The Next 5: HAYSEN CHENG
“I see myself being the standard of what it means to be an Asian Hip Hop artist in the decades to come”
One thing we can say with total confidence is that Haysen Cheng believes in his abilities and is ready to wear the crown. He’s got to get there first, and we hope his Jagermeister creative grant will help in some small [or big] way.
22-year-old Haysen Cheng came up in Hong Kong and started grinding from an early age. First as a hoops player who went abroad to hone his skills among future NCAA and NBA ballers in Spain. Then as a rapper in Hong Kong, where his 2019 mixtape Durags and Chopsticks caused a stir on Spotify and numerous Hip Hop blogs – with the standout track ‘Machetes’ being added to US Hip Hop magazine’s VIBE Presents: Urban Asia Vol Vol 3 compilation on b2 Music.
In 2022 UK/China hitmaker Harikiri [Higher Brothers/Vinida] signed him to his newly formed IRIS Creative, and Cheng moved to his base camp in Chengdu. Having recently dropped the third single from his debut EP ‘Legendary’ Featuring KnowKnow from the Higher Brothers, Haysen is down with the right squad and in good hands. The single is straight FIRE and it looks like 2023 could be Haysen’s year.
LiFTED caught up with Haysen to see what’s up.
You’ve been selected by LiFTED and Jagermeister as one of The Next 5 Asian artists to break out this year. How does that feel?
I’ve been working towards a breakout year for a while now, so although I am truly honored and grateful to be recognized by brands like LiFTED and Jaegermeister who both have international visions, I can’t say I feel surprised. All I can say is I’m ready for my turn.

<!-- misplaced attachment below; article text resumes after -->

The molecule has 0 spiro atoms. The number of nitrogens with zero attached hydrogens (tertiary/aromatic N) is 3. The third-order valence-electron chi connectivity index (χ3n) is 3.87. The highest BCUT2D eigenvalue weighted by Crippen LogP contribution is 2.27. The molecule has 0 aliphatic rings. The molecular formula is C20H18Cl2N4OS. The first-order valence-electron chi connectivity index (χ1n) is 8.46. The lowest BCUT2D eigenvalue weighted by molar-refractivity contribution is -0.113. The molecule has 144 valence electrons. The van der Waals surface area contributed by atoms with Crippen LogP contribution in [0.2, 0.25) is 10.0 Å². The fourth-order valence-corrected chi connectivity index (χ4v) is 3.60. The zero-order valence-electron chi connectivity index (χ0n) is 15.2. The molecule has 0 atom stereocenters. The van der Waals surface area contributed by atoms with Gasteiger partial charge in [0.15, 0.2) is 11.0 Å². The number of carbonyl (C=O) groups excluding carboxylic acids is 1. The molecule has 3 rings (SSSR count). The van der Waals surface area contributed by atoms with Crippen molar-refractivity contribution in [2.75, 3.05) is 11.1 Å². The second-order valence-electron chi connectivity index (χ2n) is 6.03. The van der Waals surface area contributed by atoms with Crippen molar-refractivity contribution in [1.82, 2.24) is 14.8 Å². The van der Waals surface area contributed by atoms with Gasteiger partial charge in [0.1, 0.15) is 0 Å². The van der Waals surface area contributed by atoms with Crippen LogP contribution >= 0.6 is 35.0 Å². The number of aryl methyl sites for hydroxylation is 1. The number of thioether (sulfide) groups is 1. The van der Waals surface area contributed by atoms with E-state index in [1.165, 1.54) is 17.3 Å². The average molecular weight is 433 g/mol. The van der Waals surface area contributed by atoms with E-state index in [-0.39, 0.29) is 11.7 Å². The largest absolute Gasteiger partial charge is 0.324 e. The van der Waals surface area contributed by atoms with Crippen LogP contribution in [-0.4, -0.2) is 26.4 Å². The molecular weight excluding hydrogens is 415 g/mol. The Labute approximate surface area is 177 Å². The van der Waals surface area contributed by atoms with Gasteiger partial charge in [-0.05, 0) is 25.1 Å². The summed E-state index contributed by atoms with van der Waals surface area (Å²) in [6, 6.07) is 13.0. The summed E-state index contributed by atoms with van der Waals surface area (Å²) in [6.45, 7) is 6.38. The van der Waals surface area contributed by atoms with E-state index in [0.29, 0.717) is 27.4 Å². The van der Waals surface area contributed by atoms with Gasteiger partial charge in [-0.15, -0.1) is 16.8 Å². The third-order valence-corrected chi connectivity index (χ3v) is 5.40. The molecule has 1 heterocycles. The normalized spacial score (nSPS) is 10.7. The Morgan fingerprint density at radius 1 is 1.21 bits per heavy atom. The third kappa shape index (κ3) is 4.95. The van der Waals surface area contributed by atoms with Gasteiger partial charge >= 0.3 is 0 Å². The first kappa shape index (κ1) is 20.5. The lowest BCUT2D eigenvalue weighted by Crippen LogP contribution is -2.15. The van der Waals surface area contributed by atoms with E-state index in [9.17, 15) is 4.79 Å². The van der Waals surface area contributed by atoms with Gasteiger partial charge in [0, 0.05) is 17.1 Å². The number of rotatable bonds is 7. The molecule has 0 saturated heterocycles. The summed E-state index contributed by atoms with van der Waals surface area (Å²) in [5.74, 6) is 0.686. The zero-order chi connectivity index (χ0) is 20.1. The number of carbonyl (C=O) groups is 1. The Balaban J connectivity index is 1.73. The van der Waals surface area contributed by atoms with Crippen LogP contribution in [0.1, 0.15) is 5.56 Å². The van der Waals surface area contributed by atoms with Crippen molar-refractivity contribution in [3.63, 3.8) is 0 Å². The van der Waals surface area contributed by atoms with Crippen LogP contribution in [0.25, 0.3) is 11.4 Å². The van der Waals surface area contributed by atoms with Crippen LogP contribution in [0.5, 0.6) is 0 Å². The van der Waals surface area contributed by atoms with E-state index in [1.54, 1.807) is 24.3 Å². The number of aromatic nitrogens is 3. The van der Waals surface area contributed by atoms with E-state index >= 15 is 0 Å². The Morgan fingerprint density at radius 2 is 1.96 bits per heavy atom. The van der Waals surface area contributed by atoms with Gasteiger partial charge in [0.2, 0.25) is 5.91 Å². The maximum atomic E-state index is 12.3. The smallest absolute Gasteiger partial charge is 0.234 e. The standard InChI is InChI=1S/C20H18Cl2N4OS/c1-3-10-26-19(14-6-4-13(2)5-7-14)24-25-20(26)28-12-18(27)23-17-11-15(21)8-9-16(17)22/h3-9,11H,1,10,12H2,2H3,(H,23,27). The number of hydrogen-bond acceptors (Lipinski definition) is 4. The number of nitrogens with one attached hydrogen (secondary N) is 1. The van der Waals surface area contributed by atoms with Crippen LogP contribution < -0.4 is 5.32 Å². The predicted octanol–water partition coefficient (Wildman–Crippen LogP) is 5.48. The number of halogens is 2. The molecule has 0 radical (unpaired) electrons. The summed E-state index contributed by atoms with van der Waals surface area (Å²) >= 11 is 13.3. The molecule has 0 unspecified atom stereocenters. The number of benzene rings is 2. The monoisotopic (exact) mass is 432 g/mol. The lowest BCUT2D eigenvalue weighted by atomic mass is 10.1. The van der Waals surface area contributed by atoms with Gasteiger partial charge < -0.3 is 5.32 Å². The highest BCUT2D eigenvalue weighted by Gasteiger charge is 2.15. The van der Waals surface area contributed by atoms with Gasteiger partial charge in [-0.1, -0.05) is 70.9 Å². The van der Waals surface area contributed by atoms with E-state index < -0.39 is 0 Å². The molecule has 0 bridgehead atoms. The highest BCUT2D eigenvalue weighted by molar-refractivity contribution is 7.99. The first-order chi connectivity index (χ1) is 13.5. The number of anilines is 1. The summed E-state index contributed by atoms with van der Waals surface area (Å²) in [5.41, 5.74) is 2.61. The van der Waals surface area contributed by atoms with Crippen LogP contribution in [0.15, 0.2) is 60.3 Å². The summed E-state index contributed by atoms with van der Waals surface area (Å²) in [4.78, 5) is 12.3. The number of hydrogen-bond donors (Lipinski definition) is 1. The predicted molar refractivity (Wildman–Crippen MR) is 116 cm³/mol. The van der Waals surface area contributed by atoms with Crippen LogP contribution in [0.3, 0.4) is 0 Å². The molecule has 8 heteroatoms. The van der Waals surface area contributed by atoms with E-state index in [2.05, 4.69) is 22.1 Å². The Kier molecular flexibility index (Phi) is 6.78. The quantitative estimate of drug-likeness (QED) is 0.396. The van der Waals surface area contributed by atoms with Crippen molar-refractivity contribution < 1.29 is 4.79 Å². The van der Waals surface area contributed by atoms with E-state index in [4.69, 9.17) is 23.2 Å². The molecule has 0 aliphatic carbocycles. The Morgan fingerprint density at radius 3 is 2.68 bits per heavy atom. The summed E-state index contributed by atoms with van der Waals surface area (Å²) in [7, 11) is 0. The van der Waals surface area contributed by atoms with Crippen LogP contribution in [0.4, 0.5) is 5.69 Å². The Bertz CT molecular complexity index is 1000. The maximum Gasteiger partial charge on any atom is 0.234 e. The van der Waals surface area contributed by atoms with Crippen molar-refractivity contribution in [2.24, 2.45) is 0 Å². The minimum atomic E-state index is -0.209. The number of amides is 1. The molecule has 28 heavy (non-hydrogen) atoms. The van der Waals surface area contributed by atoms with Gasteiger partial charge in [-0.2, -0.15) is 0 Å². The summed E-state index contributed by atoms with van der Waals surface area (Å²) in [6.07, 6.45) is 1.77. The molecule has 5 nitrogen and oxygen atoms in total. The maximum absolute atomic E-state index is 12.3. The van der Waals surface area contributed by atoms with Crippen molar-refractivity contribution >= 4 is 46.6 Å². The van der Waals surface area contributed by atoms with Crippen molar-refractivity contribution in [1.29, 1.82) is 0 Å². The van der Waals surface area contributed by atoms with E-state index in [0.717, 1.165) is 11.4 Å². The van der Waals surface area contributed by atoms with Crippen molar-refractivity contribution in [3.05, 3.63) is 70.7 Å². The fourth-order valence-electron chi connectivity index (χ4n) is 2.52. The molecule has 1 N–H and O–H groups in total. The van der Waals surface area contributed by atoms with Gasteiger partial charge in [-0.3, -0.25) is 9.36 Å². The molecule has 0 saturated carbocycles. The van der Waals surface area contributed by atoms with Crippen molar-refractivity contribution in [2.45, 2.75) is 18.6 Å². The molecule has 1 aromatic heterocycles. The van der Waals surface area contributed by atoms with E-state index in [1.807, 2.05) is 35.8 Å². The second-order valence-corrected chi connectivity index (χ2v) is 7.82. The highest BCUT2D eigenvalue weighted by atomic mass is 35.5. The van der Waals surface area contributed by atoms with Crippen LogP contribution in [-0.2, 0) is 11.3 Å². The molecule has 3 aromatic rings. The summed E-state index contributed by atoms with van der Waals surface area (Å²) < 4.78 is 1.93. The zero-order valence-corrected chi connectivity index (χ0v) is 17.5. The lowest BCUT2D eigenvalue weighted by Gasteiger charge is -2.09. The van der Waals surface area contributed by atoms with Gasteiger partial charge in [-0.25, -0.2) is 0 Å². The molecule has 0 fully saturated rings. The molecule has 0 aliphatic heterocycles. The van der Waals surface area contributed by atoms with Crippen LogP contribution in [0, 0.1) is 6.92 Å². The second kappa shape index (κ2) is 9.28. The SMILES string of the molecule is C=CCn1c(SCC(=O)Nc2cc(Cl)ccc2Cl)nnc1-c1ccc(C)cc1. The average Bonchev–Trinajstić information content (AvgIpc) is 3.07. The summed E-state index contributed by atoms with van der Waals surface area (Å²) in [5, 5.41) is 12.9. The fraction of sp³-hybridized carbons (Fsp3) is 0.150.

As part of the Next 5, you’ll receive a Creative Grant to help you push forward in your career. What will you spend the money on?
I’m currently putting together my next mixtape and also pushing my new EP Don Chino that just came out, so I’m still deciding. Might use it to pay for beat licenses or new equipment. Either way, it’s definitely a helpful gesture from you guys.
Tell us about your local Hip Hop scene and how you plan to make moves in ’22-’23?
I left HK around July 2021 and have been based in Chengdu for almost a year now since joining IRIS [new label founded by hit producer HARIKIRI and includes Vinida Weng, SwagKelly, and Haysen Cheng]. The Hip Hop scene in Chengdu has evolved to mainstream status and fully integrated into not only Chengdu’s culture but also its economy.
Higher Brothers [the biggest internationally-known Hip Hop group to ever come from Asia] are from Chengdu, and their presence and success have truly played a major role in turning Hip Hop into a multi-million dollar industry here. I would equate Chengdu as the Atlanta of Chinese Hip Hop in terms of being a cultural hotspot where the biggest rappers in the country all came from.
For me to come from Hong Kong, where Hip-Hop is still mostly underground, it’s truly amazing to witness and become friends with artists in Chengdu who have become full-blown stars and accumulated real wealth through making great Chinese Rap music. A lot of major Chinese brands actively seek to work with rappers as their first choice for marketing. I feel like it’s truly the only city in Asia where Hip Hop is a living, breathing part of the culture and not just something that was culturally appropriated from America.
Although there is still a lot of room for improvement, there is a clear acknowledgment and respect that Chinese Hip Hop came from Black culture, and Chengdu is very warm and embracing towards people from all walks of life and that’s what attracted me the most.